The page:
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People v. Wrencher

Court of Appeals of Illinois, Fourth District

April 30, 2015

THE PEOPLE OF THE STATE OF ILLINOIS, Plaintiff-Appellee,
v.
RAYMOND WRENCHER, Defendant-Appellant

Page 816

Appeal from Circuit Court of Champaign County. No. 07CF954. Honorable Heidi N. Ladd, Judge Presiding.

Michael J. Pelletier, of State Appellate Defender's Office, of Springfield, and Thomas A. Lilien and Rikin Shah, both of State Appellate Defender's Office, of Elgin, for appellant.

Julia Rietz, State's Attorney, of Urbana (Patrick Delfino, David J. Robinson, and Linda Susan McClain, all of State's Attorneys Appellate Prosecutor's Office, of counsel), for the People.

JUSTICE APPLETON delivered the judgment of the court, with opinion. Justices Turner and Harris concurred in the judgment and opinion.

OPINION

Page 817

APPLETON, JUSTICE.

[¶1] A jury found defendant, Raymond Wrencher, guilty of two counts of aggravated battery (720 ILCS 5/12-4(b)(18) (West 2006)), for which the trial court sentenced him to a total of 14 years' imprisonment (7 years for each count). On direct appeal, we affirmed the trial court's judgment. People v. Wrencher, 2011 IL App. (4th) 080619, 959 N.E.2d 693, 355 Ill.Dec. 279.

[¶2] Later, in October 2011, defendant filed a petition for postconviction relief, and in April 2012, appointed counsel filed an amended petition. The amended petition claimed that trial counsel, Anthony Ortega, had rendered ineffective assistance by failing to advise defendant he had the option of tendering a jury instruction on a lesser included offense, resisting a peace officer (720 ILCS 5/31-1(a), (a-7) (West 2006)). The postconviction proceeding advanced to the third stage, in which, after hearing evidence, the trial court denied the amended petition. Defendant appeals.

[¶3] We affirm the trial court's judgment because, in our de novo review, we find the trial record devoid of any evidence that could have justified a conviction of resisting a peace officer and a simultaneous acquittal of aggravated battery.

[¶4] I. BACKGROUND

[¶5] A. The Information

[¶6] The information, filed on June 5, 2007, had two counts, both charging defendant with aggravated battery (720 ILCS 5/12-4(b)(18) (West 2006)). Count I alleged:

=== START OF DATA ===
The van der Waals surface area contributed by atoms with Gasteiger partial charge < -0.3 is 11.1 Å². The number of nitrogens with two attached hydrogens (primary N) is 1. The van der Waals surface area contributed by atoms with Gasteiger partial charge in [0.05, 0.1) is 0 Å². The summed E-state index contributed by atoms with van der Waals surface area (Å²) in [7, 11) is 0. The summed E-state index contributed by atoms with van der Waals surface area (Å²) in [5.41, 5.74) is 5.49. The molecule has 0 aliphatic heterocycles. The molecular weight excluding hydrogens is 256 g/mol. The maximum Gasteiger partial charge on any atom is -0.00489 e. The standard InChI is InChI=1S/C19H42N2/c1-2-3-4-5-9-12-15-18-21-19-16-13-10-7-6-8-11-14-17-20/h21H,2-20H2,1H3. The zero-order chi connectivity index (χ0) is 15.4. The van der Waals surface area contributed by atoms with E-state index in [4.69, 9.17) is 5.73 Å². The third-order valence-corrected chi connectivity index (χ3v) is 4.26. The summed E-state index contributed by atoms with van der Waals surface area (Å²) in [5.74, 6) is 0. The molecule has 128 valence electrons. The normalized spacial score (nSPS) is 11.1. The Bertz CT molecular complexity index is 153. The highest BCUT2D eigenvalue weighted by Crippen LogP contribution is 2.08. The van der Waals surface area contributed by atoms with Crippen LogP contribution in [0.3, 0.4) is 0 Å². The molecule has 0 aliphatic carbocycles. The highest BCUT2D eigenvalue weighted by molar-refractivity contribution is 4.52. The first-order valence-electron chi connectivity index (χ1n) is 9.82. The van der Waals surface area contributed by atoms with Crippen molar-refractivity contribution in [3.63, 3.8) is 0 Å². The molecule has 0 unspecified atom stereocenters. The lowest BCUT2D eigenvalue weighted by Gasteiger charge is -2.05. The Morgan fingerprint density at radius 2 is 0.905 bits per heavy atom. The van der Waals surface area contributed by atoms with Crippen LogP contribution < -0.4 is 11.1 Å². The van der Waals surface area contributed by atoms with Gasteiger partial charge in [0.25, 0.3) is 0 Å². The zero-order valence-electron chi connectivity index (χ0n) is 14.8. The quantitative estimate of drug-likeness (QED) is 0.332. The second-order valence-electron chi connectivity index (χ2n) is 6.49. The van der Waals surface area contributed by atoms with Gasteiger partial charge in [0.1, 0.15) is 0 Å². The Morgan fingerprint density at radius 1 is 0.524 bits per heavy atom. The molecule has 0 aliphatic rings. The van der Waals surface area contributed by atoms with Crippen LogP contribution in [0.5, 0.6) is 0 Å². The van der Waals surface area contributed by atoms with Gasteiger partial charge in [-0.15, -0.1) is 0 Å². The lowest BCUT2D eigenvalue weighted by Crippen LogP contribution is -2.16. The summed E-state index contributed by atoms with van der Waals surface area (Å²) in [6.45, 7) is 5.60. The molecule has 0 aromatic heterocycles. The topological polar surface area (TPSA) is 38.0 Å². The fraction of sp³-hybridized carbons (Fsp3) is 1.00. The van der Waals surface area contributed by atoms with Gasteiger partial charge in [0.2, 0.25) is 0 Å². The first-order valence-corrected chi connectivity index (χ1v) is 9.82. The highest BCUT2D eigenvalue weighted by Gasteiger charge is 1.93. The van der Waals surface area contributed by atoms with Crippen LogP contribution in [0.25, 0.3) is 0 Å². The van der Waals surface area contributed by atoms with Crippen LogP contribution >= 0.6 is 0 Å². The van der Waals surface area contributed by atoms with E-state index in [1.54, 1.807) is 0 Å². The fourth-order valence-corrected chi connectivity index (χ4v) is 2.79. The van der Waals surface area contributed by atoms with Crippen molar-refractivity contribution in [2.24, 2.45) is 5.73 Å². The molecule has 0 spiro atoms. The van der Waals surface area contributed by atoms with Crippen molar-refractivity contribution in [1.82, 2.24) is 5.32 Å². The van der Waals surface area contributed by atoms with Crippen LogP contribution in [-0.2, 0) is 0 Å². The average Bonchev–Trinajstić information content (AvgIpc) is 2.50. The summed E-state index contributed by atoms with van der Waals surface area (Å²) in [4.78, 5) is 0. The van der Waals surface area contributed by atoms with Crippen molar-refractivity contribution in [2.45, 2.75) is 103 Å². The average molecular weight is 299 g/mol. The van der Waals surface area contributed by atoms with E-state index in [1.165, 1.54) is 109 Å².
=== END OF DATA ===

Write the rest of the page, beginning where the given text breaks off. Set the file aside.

" [O]n June 5, 2007, *** [defendant] committed the offense of aggravated battery--Class 2 felony, in that the said defendant, in committing a battery, in violation of [section 12-3 of the Criminal Code of 1961 (720 ILCS 5/12-3 (West 2006))], knowingly caused bodily harm to Officer Gregory Manzana, Champaign Police Department, in that the defendant dug his fingernails into Officer Gregory Manzana's hand, knowing Officer Gregory Manzana to be a peace officer, engaged in the execution of his official duties ***."

[¶7] Count II alleged:

" [O]n June 5, 2007, *** [defendant] committed the offense of aggravated battery--Class 2 felony, in that the said defendant, in committing a battery, in violation of [section 12-3 of the Criminal Code of 1961 (720 ILCS 5/12-3 (West 2006))], knowingly made physical contact of an insulting or provoking nature with Officer Mark Briggs, Champaign Police Department, in that the defendant sp[a]t blood on Officer Mark

Page 818

Briggs['s] hand, knowing Officer Mark Briggs to be a peace officer, engaged in the execution of his official duties ***."

[¶8] B. The Evidence in the Jury Trial (June 2008)

[¶9] A Champaign police officer, Gregory Manzana, testified that on June 5, 2007, he went to 408 West Maple Street in response to a report of a domestic dispute. He arrived in a marked squad car and in full uniform. He saw a car, in the driveway, with its engine running, and he pulled in behind the car so it could not back out. He shone his spotlight on the car, and the car appeared to be occupied by four to six individuals. These individuals began exiting the car, and Manzana ordered everyone to get back in.

[¶10] Defendant ignored the order and continued to walk away. Manzana approached him and ordered him to put his hands behind his back. Defendant kept walking, showing no inclination to comply. Manzana grabbed him by the arm, and defendant tried to pull away. Another officer, Ferguson, grabbed defendant's other arm. Defendant struggled with them. Over and over again, Manzana yelled at defendant to get down onto the ground, but defendant spread his legs and braced himself, resisting their efforts to take him down. Finally, Manzana brought defendant to the ground by tripping him. The officers then succeeded in forcing defendant's arms behind his back and putting handcuffs on him.

[¶11] Several other police officers arrived and kept defendant pinned to the ground while Manzana went to check on the woman who had called in. After speaking with ...


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